Highlights of the AT&T Developer Summit Keynote
At the AT&T Developer Summit Keynote, executives took to the stage to announce new relationships, new developer tools, growth of services, and of course, the Hackathon winning team. We won’t keep you in suspense. Team Anti-Snoozer won the $25,000 grand prize for their app to help stop people from falling asleep at the wheel. There was a lot of discussion about the Internet of Things (IoT), including a panel hosted by the CEO AT&T Mobility, Glenn Lurie. He assembled a panel of key executives, who gave their perspective on the current state and future of IoT. Another big theme at the keynote was security – how to create tools and products that are open, scalable, and secure.
Mobile is Eating the World
Ralph De La Vega, President and CEO AT&T Mobile and Business Solutions, welcomed developers and Summit attendees to the event. His presentation focused on mobility and how it is providing companies the capability to disrupt entire industries and deliver services to their customers they never thought possible before. “This concept of mobile is eating the world is at the center of the way we think about things at AT&T today,” said De La Vega.
The key to enabling the future of mobility is in the network, architecture, cloud, security, and connecting devices. When it comes to architecture, the AT&T Mobile Cloud is a secure system that lets customers offer cloud-based services around the world. Customers can use the AT&T Mobile Cloud to create secure connections end-to-end, transmitting data over AT&T’s secure VPNs.
NetBond is the next piece of that puzzle. It can extend the network to the cloud anywhere that customers need it. Companies that use NetBond can connect phones, tablets, and IoT devices through AT&T’s secure VPN network to the cloud service of their choice. Any cloud provider who has signed up for NetBond can connect to the AT&T network. The list of cloud providers includes IBM, CSC, HPSalesforce, Amazon Web Services, SoftLayer, VMware, Sungard Availability Service, and Blue Jeans Network. Developers now have access to APIs that they can use to expand and contract network bandwidth in a real-time, dynamic basis. These tools help extend unified communications and collaboration across the globe.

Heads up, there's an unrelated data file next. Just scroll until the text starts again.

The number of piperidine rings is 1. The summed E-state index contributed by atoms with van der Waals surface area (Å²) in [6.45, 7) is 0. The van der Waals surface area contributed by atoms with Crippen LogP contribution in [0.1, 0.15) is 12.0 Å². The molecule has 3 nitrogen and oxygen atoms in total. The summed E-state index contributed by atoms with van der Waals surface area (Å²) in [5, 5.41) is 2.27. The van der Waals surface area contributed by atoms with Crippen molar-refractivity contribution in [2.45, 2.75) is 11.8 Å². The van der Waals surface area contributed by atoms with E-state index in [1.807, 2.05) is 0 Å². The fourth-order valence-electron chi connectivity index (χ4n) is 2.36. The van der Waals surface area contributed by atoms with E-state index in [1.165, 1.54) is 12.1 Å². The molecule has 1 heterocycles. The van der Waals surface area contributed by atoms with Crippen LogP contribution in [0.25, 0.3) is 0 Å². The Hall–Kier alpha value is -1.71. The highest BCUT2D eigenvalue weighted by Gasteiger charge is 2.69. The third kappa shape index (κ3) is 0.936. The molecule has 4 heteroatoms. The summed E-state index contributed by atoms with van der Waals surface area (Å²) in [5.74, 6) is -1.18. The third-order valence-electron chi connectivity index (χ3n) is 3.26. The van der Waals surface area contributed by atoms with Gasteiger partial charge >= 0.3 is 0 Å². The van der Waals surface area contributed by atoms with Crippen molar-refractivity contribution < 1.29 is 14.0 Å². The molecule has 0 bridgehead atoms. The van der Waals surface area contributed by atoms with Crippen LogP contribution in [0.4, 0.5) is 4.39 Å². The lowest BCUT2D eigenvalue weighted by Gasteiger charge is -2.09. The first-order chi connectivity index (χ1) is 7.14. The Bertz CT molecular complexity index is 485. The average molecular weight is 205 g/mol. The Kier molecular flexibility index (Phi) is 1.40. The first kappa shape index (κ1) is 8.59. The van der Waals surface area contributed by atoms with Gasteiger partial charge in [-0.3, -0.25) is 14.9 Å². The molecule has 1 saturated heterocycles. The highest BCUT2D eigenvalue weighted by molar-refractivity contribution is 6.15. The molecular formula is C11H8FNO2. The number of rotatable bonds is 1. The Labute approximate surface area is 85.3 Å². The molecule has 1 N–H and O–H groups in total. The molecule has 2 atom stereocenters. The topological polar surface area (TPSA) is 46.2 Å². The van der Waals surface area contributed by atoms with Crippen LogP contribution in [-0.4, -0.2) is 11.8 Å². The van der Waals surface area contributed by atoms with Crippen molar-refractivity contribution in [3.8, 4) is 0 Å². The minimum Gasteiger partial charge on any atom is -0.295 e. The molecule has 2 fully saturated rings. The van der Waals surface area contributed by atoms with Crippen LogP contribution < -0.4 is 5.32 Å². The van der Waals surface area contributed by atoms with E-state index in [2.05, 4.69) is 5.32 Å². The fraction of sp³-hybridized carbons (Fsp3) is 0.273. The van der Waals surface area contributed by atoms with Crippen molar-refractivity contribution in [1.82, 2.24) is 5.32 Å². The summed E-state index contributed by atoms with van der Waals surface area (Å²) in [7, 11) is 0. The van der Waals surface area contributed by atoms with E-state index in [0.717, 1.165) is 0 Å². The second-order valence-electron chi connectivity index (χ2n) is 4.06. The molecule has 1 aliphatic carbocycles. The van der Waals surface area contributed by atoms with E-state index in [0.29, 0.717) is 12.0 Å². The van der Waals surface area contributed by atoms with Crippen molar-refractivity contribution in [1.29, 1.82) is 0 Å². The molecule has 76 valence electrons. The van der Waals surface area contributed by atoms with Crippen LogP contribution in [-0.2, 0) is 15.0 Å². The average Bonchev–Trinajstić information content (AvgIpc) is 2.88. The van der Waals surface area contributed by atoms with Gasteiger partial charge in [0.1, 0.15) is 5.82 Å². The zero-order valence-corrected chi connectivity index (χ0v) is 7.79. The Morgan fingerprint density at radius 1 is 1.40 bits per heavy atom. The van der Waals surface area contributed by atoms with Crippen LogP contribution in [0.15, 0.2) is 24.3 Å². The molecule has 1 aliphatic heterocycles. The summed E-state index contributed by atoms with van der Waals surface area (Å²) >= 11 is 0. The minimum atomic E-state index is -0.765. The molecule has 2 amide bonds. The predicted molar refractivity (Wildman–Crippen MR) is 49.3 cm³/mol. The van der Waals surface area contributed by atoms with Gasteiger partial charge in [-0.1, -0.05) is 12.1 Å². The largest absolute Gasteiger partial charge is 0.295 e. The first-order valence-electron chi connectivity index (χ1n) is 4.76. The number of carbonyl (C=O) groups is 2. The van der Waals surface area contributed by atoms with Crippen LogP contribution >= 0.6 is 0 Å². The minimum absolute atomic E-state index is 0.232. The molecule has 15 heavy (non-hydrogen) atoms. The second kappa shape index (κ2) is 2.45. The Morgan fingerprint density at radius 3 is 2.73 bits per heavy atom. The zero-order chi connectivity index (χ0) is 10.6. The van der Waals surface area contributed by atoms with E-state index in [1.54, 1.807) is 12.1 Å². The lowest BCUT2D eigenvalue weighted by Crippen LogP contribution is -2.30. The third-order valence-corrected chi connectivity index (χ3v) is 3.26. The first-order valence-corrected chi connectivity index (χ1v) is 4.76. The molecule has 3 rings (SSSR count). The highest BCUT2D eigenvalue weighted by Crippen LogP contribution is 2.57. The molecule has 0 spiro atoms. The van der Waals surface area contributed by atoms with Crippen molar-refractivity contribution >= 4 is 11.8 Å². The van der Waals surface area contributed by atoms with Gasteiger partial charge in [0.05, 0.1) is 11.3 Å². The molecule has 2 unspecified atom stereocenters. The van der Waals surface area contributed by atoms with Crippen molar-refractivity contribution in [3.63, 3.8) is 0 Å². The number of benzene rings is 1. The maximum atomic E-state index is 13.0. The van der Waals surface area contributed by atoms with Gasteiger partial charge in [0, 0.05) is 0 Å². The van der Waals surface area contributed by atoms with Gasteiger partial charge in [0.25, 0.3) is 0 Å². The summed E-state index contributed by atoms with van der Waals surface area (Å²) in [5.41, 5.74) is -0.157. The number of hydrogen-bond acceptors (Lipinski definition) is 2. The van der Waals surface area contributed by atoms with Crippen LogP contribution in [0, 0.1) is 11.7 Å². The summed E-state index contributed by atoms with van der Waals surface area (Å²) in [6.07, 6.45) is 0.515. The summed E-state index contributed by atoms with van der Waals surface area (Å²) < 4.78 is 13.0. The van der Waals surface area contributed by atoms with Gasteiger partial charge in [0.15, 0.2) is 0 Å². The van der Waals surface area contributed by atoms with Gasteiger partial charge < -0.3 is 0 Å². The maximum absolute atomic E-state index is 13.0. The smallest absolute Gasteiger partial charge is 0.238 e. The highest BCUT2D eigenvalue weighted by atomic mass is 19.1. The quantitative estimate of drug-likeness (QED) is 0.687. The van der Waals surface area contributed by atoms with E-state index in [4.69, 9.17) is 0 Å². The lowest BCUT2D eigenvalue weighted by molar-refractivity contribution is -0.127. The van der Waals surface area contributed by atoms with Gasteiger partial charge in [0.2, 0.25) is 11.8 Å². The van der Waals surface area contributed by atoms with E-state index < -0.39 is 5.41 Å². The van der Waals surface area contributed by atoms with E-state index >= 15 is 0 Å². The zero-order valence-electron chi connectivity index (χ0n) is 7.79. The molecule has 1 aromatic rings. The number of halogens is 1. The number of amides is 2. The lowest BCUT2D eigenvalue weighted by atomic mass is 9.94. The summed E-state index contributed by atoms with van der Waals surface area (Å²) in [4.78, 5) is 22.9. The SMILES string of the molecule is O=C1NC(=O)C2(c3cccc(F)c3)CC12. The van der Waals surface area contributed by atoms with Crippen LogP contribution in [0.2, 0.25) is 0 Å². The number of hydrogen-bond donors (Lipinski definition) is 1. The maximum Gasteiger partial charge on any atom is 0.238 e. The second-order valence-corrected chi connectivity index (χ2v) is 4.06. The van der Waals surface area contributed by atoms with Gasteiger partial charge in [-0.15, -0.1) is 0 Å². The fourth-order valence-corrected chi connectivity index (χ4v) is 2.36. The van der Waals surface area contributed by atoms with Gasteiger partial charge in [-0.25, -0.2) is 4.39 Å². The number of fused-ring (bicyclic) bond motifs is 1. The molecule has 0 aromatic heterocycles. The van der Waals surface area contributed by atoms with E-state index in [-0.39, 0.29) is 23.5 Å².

The IoT Opportunity: Barry White Playing on the Radio
We may still be in the early stages of IoT, but it’s clear that it’s the future of the Internet and there is a huge opportunity for developers. According to ABI Research, the Internet of Things will drive wireless connected devices to 40.9 billion in 2020. While that’s an astounding number, there are still plenty of questions surrounding the opportunity and specifically what it means for developers.
The IoT panel, moderated by AT&T’s Lurie, included Steven Mollenkopf, CEO Qualcomm; Alex Hawkinson, Co-Founder and CEO SmartThings; Padmasree Warrior, Chief Technology Officer Cisco; and Benedict Evans, Partner Andreessen Horowitz. The executives offered some interesting insights on the topics, but the key takeaway was to “make it easy for people” and that also means make it easy for developers to create great apps. The tools are available to create connections we may not have though possible. For example, SmartThings’ Hawkinson said that he would like an app that plays Barry White when he walks in the house. It’s not all about the chips and hardware; the key will be the apps. That’s where developers are essential.
IoT is in a unique position in that there’s still a lot to be done and we’re only seeing devices connect in a limited ecosystem. The executives agreed that ease of use will be key and that comes from the software that’s built to make those connections. There also needs to be standards and it needs to be open and scalable. “We think the most interesting things that are going to happen to the Internet are going to happen at the edge of the Internet,” commented Qualcomm’s Mollenkopf.
Security is also essential, however, it will likely look a little different. “Think about security in the future perhaps being a platform that can dynamically integrate new solutions, which thus far it has not been,” said Cisco’s Warrior. The closer the Internet gets to the edge, the more personal data will be involved and keeping that data secure is imperative.